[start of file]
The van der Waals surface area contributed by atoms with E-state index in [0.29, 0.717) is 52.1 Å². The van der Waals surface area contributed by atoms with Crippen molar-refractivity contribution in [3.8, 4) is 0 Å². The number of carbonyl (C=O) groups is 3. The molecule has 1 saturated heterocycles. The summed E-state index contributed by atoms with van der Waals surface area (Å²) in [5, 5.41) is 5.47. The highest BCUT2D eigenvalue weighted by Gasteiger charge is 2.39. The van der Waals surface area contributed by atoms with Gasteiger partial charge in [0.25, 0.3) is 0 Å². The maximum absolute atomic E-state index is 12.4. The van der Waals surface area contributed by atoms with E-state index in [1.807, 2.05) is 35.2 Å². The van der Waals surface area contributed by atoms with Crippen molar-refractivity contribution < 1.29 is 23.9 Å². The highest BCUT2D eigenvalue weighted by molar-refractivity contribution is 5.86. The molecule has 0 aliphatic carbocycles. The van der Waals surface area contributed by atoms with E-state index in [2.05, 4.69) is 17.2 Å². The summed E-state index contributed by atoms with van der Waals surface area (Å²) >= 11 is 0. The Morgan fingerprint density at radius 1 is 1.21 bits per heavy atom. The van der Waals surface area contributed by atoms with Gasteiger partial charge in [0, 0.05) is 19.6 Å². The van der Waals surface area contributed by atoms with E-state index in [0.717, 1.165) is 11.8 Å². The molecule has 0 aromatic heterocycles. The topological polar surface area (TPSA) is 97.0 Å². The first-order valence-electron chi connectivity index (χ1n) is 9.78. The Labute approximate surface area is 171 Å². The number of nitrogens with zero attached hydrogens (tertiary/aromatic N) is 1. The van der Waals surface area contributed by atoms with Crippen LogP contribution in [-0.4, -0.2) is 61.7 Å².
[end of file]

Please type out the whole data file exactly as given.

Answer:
The van der Waals surface area contributed by atoms with E-state index in [0.29, 0.717) is 52.1 Å². The van der Waals surface area contributed by atoms with Crippen molar-refractivity contribution in [3.8, 4) is 0 Å². The number of carbonyl (C=O) groups is 3. The molecule has 1 saturated heterocycles. The summed E-state index contributed by atoms with van der Waals surface area (Å²) in [5, 5.41) is 5.47. The highest BCUT2D eigenvalue weighted by Gasteiger charge is 2.39. The van der Waals surface area contributed by atoms with Gasteiger partial charge in [0.25, 0.3) is 0 Å². The maximum absolute atomic E-state index is 12.4. The van der Waals surface area contributed by atoms with E-state index in [1.807, 2.05) is 35.2 Å². The van der Waals surface area contributed by atoms with Crippen molar-refractivity contribution < 1.29 is 23.9 Å². The highest BCUT2D eigenvalue weighted by molar-refractivity contribution is 5.86. The molecule has 0 aliphatic carbocycles. The van der Waals surface area contributed by atoms with E-state index in [2.05, 4.69) is 17.2 Å². The summed E-state index contributed by atoms with van der Waals surface area (Å²) >= 11 is 0. The Morgan fingerprint density at radius 1 is 1.21 bits per heavy atom. The van der Waals surface area contributed by atoms with Gasteiger partial charge in [0, 0.05) is 19.6 Å². The van der Waals surface area contributed by atoms with E-state index in [0.717, 1.165) is 11.8 Å². The molecule has 0 aromatic heterocycles. The topological polar surface area (TPSA) is 97.0 Å². The first-order valence-electron chi connectivity index (χ1n) is 9.78. The Labute approximate surface area is 171 Å². The number of nitrogens with zero attached hydrogens (tertiary/aromatic N) is 1. The van der Waals surface area contributed by atoms with Crippen LogP contribution in [-0.4, -0.2) is 61.7 Å².